Why are these so rare and hard to buy?

Discussion in 'Lighting' started by Peter Jason, Jun 15, 2013.

  1. Peter Jason

    Peter Jason Guest

    http://thumbs4.ebaystatic.com/d/l225/m/mECvXoWTX5kQYnqJMaaaVMA.jpg
    http://members.iinet.net.au/~cool386/plug/light1.jpg
    http://www.electrical-contractor.net/mt/DLA2.JPG



    The old double lighting adaptors are so rare now
    that I have manages to scrounge only three; and
    all are of the old Bakelite type. This took hours
    raking through junk in recycle shops etc.

    These things are useful to brighten up a table
    lamp because multiple bulbs may be inserted if
    required.

    Google hasn't found many either.

    What is one to do!
     
    Peter Jason, Jun 15, 2013
    #1
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  2. In article <>,
    Peter Jason <> writes:
    >
    > http://thumbs4.ebaystatic.com/d/l225/m/mECvXoWTX5kQYnqJMaaaVMA.jpg
    > http://members.iinet.net.au/~cool386/plug/light1.jpg
    > http://www.electrical-contractor.net/mt/DLA2.JPG
    >
    >
    >
    > The old double lighting adaptors are so rare now
    > that I have manages to scrounge only three; and
    > all are of the old Bakelite type. This took hours
    > raking through junk in recycle shops etc.
    >
    > These things are useful to brighten up a table
    > lamp because multiple bulbs may be inserted if
    > required.
    >
    > Google hasn't found many either.
    >
    > What is one to do!


    In the UK, sometime around 1970 (not sure exactly), it became a
    legal requirement that electrical accessories conformed to the
    relevant British Standard. The British Standard for lampholders
    didn't include any adaptors, so they became illegal to sell, and
    vanished from the market.

    BTW, see http://www.bigclive.com/hamster.htm

    --
    Andrew Gabriel
    [email address is not usable -- followup in the newsgroup]
     
    Andrew Gabriel, Jun 15, 2013
    #2
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  3. Peter Jason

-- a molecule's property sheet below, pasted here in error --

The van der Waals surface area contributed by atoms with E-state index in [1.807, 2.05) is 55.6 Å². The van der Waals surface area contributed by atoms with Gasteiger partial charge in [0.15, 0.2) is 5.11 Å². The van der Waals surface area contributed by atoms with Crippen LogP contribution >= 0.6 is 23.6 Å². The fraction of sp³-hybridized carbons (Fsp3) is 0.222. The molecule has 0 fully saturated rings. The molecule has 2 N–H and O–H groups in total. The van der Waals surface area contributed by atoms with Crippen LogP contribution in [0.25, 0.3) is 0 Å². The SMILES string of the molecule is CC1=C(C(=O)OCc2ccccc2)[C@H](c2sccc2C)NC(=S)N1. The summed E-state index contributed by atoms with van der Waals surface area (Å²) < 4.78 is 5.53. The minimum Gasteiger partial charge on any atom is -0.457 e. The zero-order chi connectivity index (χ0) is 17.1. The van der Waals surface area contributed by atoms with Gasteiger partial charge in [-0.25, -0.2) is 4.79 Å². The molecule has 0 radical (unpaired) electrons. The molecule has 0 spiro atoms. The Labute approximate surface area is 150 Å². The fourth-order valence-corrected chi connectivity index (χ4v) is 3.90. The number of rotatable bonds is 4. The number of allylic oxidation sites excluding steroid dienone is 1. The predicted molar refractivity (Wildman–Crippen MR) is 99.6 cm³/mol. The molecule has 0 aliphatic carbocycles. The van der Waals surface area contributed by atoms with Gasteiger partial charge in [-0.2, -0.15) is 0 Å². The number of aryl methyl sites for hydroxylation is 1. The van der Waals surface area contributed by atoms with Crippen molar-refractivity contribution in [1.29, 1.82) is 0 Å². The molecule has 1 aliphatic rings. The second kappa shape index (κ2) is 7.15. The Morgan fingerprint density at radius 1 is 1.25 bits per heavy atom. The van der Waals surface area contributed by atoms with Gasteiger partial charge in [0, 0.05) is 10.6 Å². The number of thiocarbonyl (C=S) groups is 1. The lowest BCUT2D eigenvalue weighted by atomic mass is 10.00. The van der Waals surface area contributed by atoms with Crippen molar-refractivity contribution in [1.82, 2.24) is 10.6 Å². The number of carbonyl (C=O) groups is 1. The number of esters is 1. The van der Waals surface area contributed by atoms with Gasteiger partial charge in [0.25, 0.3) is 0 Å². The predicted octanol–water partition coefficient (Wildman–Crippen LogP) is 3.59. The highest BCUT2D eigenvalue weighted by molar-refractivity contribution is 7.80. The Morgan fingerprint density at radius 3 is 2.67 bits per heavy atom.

Peter Jason Guest

    On Sat, 15 Jun 2013 21:27:30 +0000 (UTC),
    (Andrew Gabriel)
    wrote:

    >In article <>,
    > Peter Jason <> writes:
    >>
    >> http://thumbs4.ebaystatic.com/d/l225/m/mECvXoWTX5kQYnqJMaaaVMA.jpg
    >> http://members.iinet.net.au/~cool386/plug/light1.jpg
    >> http://www.electrical-contractor.net/mt/DLA2.JPG
    >>
    >>
    >>
    >> The old double lighting adaptors are so rare now
    >> that I have manages to scrounge only three; and
    >> all are of the old Bakelite type. This took hours
    >> raking through junk in recycle shops etc.
    >>
    >> These things are useful to brighten up a table
    >> lamp because multiple bulbs may be inserted if
    >> required.
    >>
    >> Google hasn't found many either.
    >>
    >> What is one to do!

    >
    >In the UK, sometime around 1970 (not sure exactly), it became a
    >legal requirement that electrical accessories conformed to the
    >relevant British Standard. The British Standard for lampholders
    >didn't include any adaptors, so they became illegal to sell, and
    >vanished from the market.
    >
    >BTW, see http://www.bigclive.com/hamster.htm


    Many thanks. I'll see if I can make one of
    these.

    While I'm griping, I've had trouble finding the
    small bayonet chandelier-type lampholders with the
    ceramic insert. The insert in the new ones are
    of some plastic, and this may not take the heat
    for long. The antique ceramic ones have all
    vanished!
     
    Peter Jason, Jun 18, 2013
    #3
  4. Peter Jason

    Jeff Jonas Guest

    >> In the UK, sometime around 1970 (not sure exactly), it became a
    >> legal requirement that electrical accessories conformed to the
    >> relevant British Standard. The British Standard for lampholders
    >> didn't include any adaptors,
    >> so they became illegal to sell, and vanished from the market.


    Geez, that makes me kinda appreciate the USA's
    sluggish adoption of anything of the sort.